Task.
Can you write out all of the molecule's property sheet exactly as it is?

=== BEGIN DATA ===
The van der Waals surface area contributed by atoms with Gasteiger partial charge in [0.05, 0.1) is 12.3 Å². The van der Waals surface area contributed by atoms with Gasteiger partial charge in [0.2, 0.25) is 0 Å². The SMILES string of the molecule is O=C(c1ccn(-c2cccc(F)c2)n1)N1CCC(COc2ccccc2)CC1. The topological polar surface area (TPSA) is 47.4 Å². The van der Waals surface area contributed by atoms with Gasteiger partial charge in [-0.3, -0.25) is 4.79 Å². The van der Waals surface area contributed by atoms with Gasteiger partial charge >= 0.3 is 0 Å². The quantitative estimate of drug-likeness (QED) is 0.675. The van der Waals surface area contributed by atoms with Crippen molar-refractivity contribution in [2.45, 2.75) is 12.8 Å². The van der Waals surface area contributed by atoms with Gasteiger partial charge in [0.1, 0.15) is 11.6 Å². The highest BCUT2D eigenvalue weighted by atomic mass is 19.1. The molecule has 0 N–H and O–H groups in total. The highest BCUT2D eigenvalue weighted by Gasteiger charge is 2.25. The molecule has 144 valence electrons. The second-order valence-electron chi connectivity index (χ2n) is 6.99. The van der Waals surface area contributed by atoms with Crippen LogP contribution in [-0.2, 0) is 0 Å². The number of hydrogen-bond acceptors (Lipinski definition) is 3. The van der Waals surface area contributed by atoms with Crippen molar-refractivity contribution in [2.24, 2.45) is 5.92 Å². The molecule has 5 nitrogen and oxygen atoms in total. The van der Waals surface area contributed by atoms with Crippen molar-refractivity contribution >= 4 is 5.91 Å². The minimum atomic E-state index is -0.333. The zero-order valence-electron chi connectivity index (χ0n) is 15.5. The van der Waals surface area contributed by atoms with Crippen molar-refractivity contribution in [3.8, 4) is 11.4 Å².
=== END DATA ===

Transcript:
The van der Waals surface area contributed by atoms with Gasteiger partial charge in [0.05, 0.1) is 12.3 Å². The van der Waals surface area contributed by atoms with Gasteiger partial charge in [0.2, 0.25) is 0 Å². The SMILES string of the molecule is O=C(c1ccn(-c2cccc(F)c2)n1)N1CCC(COc2ccccc2)CC1. The topological polar surface area (TPSA) is 47.4 Å². The van der Waals surface area contributed by atoms with Gasteiger partial charge in [-0.3, -0.25) is 4.79 Å². The van der Waals surface area contributed by atoms with Gasteiger partial charge >= 0.3 is 0 Å². The quantitative estimate of drug-likeness (QED) is 0.675. The van der Waals surface area contributed by atoms with Crippen molar-refractivity contribution in [2.45, 2.75) is 12.8 Å². The van der Waals surface area contributed by atoms with Gasteiger partial charge in [0.1, 0.15) is 11.6 Å². The highest BCUT2D eigenvalue weighted by atomic mass is 19.1. The molecule has 0 N–H and O–H groups in total. The highest BCUT2D eigenvalue weighted by Gasteiger charge is 2.25. The molecule has 144 valence electrons. The second-order valence-electron chi connectivity index (χ2n) is 6.99. The van der Waals surface area contributed by atoms with Crippen LogP contribution in [-0.2, 0) is 0 Å². The number of hydrogen-bond acceptors (Lipinski definition) is 3. The van der Waals surface area contributed by atoms with Crippen molar-refractivity contribution in [2.24, 2.45) is 5.92 Å². The molecule has 5 nitrogen and oxygen atoms in total. The van der Waals surface area contributed by atoms with Crippen molar-refractivity contribution >= 4 is 5.91 Å². The minimum atomic E-state index is -0.333. The zero-order valence-electron chi connectivity index (χ0n) is 15.5. The van der Waals surface area contributed by atoms with Crippen molar-refractivity contribution in [3.8, 4) is 11.4 Å².